England’s Chief Inspector of Hospitals has praised significant improvements made by Sheffield Teaching Hospitals NHS Foundation Trust to manage the flow of patients through the emergency departments.

The trust was rated Good overall following an inspection by the Care Quality Commission during June and July. The rating for providing responsive services has now been raised to Outstanding.

Inspectors found that substantial measures had been put in place trust-wide to manage the flow of patients through the emergency departments.

There had also been significant improvements in end of life services. The trust had established a team that quickly intervened to support patients and their families at home which helped to avoid unnecessary hospital admissions, and supported people’s end of life choices in a dignified and respectful way.

Chief Inspector of Hospitals at CQC, Professor Ted Baker, said: “There has been some Outstanding work done at the trust in response to patient needs – particularly the work in end of life care and the way the trust supports patients to get early access to services.

“Patients we spoke with were entirely positive about the way their care needs were met. We found clear evidence of a knowledgeable and steady leadership who were committed to continual improvement and instilling a shared vision of high quality care.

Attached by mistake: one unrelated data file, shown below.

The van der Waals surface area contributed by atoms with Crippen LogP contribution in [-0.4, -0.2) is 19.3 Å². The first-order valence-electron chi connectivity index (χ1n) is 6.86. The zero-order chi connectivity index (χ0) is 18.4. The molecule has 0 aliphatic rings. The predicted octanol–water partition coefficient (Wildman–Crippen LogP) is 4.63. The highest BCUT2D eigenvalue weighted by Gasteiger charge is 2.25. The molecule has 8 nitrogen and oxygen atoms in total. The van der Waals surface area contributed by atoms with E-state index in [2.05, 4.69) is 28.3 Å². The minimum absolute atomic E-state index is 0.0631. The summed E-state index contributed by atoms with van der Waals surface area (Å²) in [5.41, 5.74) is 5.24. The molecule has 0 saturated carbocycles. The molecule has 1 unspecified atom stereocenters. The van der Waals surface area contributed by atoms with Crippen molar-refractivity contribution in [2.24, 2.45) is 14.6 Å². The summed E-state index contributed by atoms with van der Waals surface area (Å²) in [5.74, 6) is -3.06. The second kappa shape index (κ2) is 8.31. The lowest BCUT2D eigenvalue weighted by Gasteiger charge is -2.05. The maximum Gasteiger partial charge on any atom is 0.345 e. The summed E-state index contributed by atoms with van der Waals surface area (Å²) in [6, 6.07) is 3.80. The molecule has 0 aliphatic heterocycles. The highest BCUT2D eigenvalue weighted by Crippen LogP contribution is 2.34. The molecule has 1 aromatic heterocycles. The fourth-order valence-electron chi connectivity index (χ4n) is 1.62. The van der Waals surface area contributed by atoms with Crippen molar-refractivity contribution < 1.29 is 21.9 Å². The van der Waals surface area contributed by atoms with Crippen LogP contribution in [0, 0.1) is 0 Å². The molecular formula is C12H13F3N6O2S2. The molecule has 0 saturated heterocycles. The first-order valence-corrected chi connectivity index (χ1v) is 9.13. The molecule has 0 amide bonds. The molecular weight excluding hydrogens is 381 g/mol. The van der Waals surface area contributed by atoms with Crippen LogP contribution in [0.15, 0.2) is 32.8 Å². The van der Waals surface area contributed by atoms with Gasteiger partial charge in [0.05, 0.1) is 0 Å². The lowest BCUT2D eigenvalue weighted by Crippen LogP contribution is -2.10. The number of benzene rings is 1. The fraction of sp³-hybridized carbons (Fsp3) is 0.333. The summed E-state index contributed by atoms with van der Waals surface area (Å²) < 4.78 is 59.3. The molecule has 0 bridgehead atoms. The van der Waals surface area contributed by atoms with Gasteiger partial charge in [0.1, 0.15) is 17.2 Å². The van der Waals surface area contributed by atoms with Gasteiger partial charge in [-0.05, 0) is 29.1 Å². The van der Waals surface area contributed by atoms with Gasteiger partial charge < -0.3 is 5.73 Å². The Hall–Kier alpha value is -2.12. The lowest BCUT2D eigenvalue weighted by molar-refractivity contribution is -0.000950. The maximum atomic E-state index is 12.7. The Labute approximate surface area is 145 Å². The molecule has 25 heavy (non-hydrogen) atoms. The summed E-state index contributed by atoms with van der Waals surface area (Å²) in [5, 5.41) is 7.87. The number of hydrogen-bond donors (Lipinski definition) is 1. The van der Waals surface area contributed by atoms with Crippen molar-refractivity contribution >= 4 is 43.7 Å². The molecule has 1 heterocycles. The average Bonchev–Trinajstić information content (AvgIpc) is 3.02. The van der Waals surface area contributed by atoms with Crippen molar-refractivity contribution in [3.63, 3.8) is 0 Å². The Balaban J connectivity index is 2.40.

“There are also some areas for improvement – and we have made this clear to the trust.  We will return to check the trust’s progress in due course.”

Royal Hallamshire Hospital maintained its Good rating, with an improved rating for end of life care services. The service reviewed evidence and best practice guidelines to help improve the care for patients. Over 100 end of life champions were appointed to the hospital and were supported by a knowledgeable clinic practice educator who delivered and coordinated all aspects of training and new staff inductions.

Weston Park Hospital remained Requires Improvement overall. However, improvements were seen in medical care and end of life services. The trust planned services to meet patient needs and the team worked closely with local community services so the care provided could better tailored to the individual. The Hospital’s rating for responsive services improved to Outstanding.

Community health services maintained its Good rating overall. Inspectors found the service was working well to engage patients, staff and local organisations to help coordinate services efficiently.

CQC has also published the trust’s Use of Resources report, which is based on an assessment undertaken by NHS Improvement. The trust has been rated as Good for using its resources productively.

The combined rating for the trust, taking into account CQC’s inspection for the quality of services and NHSI’s assessment of Use of Resources, is Good.

Full details of the ratings for all core services are given in the report published online at: https://www.cqc.org.uk/provider/rhq